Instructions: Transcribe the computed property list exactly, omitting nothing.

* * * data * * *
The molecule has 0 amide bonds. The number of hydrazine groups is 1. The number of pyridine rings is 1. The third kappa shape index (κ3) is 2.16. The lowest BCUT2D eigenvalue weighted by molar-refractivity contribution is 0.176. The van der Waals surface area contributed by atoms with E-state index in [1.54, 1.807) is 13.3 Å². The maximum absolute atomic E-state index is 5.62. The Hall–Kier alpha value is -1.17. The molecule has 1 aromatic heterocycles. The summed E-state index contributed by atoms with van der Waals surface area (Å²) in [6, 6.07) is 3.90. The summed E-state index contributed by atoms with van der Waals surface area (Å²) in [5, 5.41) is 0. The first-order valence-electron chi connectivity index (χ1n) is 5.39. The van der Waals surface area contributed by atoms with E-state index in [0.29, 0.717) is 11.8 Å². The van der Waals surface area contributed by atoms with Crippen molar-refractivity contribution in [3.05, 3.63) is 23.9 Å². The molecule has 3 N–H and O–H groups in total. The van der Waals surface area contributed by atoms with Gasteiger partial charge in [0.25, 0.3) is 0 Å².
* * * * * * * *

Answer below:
The molecule has 0 amide bonds. The number of hydrazine groups is 1. The number of pyridine rings is 1. The third kappa shape index (κ3) is 2.16. The lowest BCUT2D eigenvalue weighted by molar-refractivity contribution is 0.176. The van der Waals surface area contributed by atoms with E-state index in [1.54, 1.807) is 13.3 Å². The maximum absolute atomic E-state index is 5.62. The Hall–Kier alpha value is -1.17. The molecule has 1 aromatic heterocycles. The summed E-state index contributed by atoms with van der Waals surface area (Å²) in [6, 6.07) is 3.90. The summed E-state index contributed by atoms with van der Waals surface area (Å²) in [5, 5.41) is 0. The first-order valence-electron chi connectivity index (χ1n) is 5.39. The van der Waals surface area contributed by atoms with E-state index in [0.29, 0.717) is 11.8 Å². The van der Waals surface area contributed by atoms with Crippen molar-refractivity contribution in [3.05, 3.63) is 23.9 Å². The molecule has 3 N–H and O–H groups in total. The van der Waals surface area contributed by atoms with Gasteiger partial charge in [0.25, 0.3) is 0 Å².